BHOPAL: The theatre artistes, playwrights, teachers and students in the city mourned the passing away of noted writer, actor and Jnanpith awardee Girish Karnad on Monday.
Many of them may have chanted for the tempest of Indian theatre, Karnad: Awake, dear heart, awake. Thou hast slept well. Awake…
They knew he won’t. Yet, the literary giant’s footprint will always be there on the sandy banks of time. They’re sure of it. He had an emotional connection with Bhopal.
And he maintained that through his friend and another pillar of Indian theatre BV Karanth. Whenever he would visit the state capital he stayed with Karanth. He had visited the city in 1998 when the state government conferred Kalidas Samman on him.
Karnad, however, visited the city for the first time in 1983 when his play ‘Hayvadana’ was staged under the direction of Karanth. As long as Karanth was alive, Karnad had been in touch with him. The writers and theatre artistes, Free Press spoke to, fondly remembered the association of these two giants of the theatre world. Excerpts:
Alok Chatterjee, director, MP School of Drama
Girish Karnad was introduced to theatre by BV Karanth. When Karanth was director of Rangmandal, whenever he was in Bhopal, Karnad used to stay at his home. Karnad first visited Bharat Bhawan in 1983 to see the staging of his play ‘Hayavadana,’ directed by Karanth. \
I played the role of ‘Devrat’ in the play and received handsome compliments from Karnad. After Karanth, I was the first to direct Karnad’s play in Bhopal. I directed ‘Rakta Kalyan,’ under the Young Director scheme of Sangeet Natak Akademi.
I had an emotional connect with him and his death is personal loss to me. As chairman of Sangeet Natak Akademi, Karnad organised ‘Nandikar Samaroh, with 12 top theatre directors. He wonderfully weaved folk tales in his plays ‘Nagmandlam’ and ‘Hayvadana’.
He immensely enriched English, Hindi and Kannada literature and the theatre of the three languages. His demise marks the end of an era of Indian theatre.
Pankaj Rag, principal secretary, culture
Girish Karnad was very closely associated with the Bharat Bhavan during its initial years. His play ‘Hayvadan’ was staged by Rangmandal at Bharat Bhavan, soon after the multi-arts complex came into being. He was always encouraging and helpful whenever Rangmandal staged plays in Karnataka, Maharashtra or other parts of the country.
I have served as director of Film and Television Institute of India (FTII), Pune. He was also the director of the Institute and the place is full of his memories, especially of his command of finer nuances of acting.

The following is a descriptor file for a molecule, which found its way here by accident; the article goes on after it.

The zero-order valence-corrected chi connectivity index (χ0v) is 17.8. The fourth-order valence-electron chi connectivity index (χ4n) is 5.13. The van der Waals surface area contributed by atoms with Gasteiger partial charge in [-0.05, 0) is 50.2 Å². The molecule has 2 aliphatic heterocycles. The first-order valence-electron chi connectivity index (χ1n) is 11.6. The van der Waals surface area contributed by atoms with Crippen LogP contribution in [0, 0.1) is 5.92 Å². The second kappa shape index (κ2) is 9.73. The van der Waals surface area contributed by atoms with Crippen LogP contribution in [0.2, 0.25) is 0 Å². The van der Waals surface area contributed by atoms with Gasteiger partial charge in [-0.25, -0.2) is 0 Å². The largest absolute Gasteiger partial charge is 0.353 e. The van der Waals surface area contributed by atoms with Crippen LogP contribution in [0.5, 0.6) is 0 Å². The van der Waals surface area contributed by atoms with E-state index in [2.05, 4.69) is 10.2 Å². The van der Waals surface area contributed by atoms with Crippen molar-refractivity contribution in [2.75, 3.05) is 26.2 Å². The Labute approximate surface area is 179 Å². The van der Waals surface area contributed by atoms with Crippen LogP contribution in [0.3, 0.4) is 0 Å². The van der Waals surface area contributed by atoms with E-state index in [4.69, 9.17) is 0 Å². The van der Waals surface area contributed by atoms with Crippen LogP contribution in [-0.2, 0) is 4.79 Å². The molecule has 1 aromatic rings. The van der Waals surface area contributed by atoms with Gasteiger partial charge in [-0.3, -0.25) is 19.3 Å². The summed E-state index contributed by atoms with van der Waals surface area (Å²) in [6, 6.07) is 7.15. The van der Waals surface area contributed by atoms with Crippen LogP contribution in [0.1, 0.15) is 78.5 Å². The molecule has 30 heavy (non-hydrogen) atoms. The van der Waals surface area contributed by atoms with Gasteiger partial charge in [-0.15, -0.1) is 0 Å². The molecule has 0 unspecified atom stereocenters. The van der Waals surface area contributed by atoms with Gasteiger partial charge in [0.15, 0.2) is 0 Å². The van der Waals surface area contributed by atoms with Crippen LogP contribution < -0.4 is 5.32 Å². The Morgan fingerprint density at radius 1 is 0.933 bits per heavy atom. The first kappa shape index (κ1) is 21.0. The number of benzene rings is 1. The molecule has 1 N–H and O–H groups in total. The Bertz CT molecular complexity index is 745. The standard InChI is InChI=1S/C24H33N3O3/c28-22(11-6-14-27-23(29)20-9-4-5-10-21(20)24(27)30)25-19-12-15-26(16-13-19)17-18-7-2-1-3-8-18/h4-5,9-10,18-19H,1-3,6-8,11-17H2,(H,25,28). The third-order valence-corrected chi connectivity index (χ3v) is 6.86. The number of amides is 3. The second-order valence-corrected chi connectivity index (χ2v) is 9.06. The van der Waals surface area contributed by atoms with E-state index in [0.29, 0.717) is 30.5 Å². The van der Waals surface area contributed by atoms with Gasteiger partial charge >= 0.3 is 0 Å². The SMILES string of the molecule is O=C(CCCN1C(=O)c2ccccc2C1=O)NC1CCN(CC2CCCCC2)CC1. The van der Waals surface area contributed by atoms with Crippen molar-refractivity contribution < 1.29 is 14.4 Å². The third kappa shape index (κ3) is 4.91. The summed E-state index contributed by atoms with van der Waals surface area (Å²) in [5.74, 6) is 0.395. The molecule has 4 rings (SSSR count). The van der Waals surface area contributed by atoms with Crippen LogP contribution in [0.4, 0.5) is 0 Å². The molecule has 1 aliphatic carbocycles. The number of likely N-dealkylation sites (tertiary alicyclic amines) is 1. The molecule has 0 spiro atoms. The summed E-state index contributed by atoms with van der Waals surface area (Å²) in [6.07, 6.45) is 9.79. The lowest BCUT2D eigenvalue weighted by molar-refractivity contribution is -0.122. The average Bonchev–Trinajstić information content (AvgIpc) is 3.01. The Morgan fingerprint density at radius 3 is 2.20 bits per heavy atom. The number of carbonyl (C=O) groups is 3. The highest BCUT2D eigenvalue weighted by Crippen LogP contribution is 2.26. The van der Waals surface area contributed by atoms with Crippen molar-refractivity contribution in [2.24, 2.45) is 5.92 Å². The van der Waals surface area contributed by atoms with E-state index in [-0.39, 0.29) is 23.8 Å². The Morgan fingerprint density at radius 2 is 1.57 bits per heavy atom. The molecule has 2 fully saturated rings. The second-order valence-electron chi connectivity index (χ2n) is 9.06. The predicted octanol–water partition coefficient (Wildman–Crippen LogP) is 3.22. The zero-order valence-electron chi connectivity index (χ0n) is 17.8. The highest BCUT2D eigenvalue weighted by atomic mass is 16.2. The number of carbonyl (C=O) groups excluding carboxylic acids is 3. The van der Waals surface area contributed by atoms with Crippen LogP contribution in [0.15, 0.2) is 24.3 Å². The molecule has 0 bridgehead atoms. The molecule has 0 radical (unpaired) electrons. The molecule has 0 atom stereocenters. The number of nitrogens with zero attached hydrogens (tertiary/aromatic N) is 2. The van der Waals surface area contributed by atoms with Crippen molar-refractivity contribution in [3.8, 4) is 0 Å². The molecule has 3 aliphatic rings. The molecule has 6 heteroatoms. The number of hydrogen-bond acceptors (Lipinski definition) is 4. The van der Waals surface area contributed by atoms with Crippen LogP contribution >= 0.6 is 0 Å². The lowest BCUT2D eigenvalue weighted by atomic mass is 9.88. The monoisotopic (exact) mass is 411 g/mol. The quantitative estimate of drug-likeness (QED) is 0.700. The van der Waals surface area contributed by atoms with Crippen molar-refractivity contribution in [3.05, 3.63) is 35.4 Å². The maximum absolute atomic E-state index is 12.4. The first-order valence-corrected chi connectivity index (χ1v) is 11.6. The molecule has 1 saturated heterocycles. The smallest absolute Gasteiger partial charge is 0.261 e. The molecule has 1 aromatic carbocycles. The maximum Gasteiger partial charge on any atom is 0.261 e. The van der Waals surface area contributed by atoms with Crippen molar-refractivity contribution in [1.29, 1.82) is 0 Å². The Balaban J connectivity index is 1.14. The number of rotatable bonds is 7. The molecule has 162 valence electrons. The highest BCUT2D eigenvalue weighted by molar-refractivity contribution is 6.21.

Ideologically, he was a progressive and that showed in his writings, too, but he never allowed his ideology to come in the way of his artistic expressions. He was a great source of strength and support for the progressive movement of India. We all will miss him.
Rajesh Joshi, author
I never met him personally, though I have heard him speak at a seminar at Bharat Bhavan. I have also read and seen his plays. He was an unmatched playwright and his writings were widely read and appreciated, not only in Kannada but also in Hindi and other Indian languages. His passing away is a big loss for the world of theatre and cinema.
Through his plays, he reinterpreted historical and mythological narratives in the contemporary context. He picked images and characters from history and mythology and refashioned them to proffer solutions to current social and political problems. His plays communicated at many levels.
Seema Raizada, HOD, English department, MLB College
Girish Karnad can be termed as the cultural ambassador of Indian literature. He used historical and mythological sources to deal with contemporary themes. His experiments with Indian classical and native Indian dramatic forms helped in decolonizing the Indian English drama.
With equal élan, he handled folk and modern theatres alike. His plays are intellectually provocative and offer thoughtful perspectives on contemporary life like woman in patriarchal Indian society, filial relationships, equality and social justice, modern day power and politics, and other socio-cultural issues that as much occupied the mind of the ancient man as his modern reader.
Govind Namdev, Film and TV actor
I was in touch with him. When I was a student at NSD, Delhi, I attended many of his classes. I was fortunate enough to win the affection of legendary filmmakers like Govind Nihlani and Shyam Benegal and through them I got the opportunity of meeting Girish Karnad informally at parties and other gatherings.
His was a spectacular personality. He was grace personified and a writer par excellence. His final exit from this world is a great loss to the realms of theatre and films.
Shalini Malviya,Theatre student
I am deeply grieved by Karnad’s demise. I have read his plays like ‘Yayati’ and ‘Hayvadan’. I have also acted in a play ‘Rakta Kalyan’, penned by him. It was a bit difficult for me to understand some portions of his plays. His writing is so subtle and so deep that on occasions,
it was beyond me to comprehend what he meant. He had once famously said, “A man must commit a crime at least once in his life-time. Only then will his virtue be recognised.” I would love him only for this quote.
MPSD teachers,students pay tributes
The teachers and students of MP School of drama paid rich tributes to playwright and actor Girish Karnad. Those who are present on the occasion spoke about the Karnad’s contributions in field of theatre.